Five years ago in 2018, when Ann Brussow decided to organize the Abilene Antique Festival there were 25 vendors with 49 booths, filling Kirby Street and Northeast Fourth Street.

This Saturday, when it takes place again from 9 a.m. until 4 p.m., there will be 48 vendors and 76 booths lining Kirby Street on both sides, the north side of Northeast Fourth Street, the north side of Northwest Fourth Street, and part of Spruce Street and jumping across Buckeye Avenue. The event will share Spruce Street with Arts and Ales which will take place at the same time.

This is the most vendors the event has ever had.

Not all of these booths will sell antiques — this year, the organizers have decided to allow some other vendors in — but the vast majority of them will have antiques and similar collectables for sale.

The event was born after Brussow spoke with Ricki and Jeff Elliott about why Abilene with all its antique stores did not have an antique festival and realizing that it was because they had no one to organize it, then deciding to create one herself.

The original goal was to promote local antique business and bring people to Abilene.

“We’ve grown, but it takes time for an event like this to grow,” Brussow said. “My initial vision was that the whole downtown would be covered.”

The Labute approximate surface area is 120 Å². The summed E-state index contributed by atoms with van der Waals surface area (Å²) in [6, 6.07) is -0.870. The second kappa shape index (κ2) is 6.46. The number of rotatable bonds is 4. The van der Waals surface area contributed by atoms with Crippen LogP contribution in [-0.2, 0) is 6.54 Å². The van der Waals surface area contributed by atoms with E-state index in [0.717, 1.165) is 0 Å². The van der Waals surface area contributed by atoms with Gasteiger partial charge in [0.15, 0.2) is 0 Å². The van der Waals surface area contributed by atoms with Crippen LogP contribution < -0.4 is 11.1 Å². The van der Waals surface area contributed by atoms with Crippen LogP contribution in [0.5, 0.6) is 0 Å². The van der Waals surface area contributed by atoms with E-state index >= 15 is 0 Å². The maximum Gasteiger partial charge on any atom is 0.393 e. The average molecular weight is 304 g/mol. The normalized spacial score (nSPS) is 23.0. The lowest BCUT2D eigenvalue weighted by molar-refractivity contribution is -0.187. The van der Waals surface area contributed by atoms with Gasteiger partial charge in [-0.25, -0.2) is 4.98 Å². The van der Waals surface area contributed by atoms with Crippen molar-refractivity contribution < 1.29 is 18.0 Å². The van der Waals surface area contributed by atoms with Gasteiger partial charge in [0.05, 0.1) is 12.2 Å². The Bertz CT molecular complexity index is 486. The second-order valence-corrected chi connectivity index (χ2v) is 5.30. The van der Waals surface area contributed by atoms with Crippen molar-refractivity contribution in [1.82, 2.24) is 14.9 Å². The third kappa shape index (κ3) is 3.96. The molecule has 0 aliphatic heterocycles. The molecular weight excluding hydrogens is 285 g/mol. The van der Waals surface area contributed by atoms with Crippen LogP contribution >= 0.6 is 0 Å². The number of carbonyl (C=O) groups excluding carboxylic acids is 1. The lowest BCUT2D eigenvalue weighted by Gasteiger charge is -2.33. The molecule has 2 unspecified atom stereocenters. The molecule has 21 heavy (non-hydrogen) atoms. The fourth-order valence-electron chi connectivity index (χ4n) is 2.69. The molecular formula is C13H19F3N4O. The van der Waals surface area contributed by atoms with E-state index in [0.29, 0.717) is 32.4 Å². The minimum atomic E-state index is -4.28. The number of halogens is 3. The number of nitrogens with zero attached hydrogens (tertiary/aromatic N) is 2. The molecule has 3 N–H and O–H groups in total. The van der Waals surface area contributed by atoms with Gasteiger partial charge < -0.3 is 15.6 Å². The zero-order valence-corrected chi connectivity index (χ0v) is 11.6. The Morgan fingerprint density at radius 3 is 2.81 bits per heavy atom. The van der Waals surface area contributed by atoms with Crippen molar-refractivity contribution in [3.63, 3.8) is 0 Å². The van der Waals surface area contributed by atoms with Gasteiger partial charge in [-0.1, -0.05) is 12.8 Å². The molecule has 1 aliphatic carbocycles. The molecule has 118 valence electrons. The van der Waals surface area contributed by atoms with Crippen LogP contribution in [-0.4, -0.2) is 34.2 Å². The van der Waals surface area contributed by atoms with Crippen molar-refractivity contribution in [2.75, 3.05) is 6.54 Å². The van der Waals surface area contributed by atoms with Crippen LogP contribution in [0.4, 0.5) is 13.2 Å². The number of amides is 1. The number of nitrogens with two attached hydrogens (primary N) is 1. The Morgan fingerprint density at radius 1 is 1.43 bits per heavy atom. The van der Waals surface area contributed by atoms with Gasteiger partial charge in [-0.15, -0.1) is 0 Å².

Brussow still helps out with the event, though she considers this the Elliotts’ event more than her own.

This year, the antique festival will take place alongside several other events, including the Arts and Ales, the Meadowlark Swap Meet, the Holm Automotive Car Show.

Vendors will come from all over — some of them driving from three or four hours away to set up their booths starting at 6:30 a.m.

“It does draw people to town,” Brussow said. “We’ve always had a good turnout as far as shopping and even that has grown as well. And I think the more vendors you have the more shoppers you’re going to have.”

The event draws all manner of antique collectors.

Brussow said she hopes all the vendors come away with good sales this year and that people walk away with a positive impression of Abilene.

“I want good weather and good crowds,” she said. “I want the vendors to be happy with their sales and I want people to look at our downtown, wander around, go to different stores that are open.”


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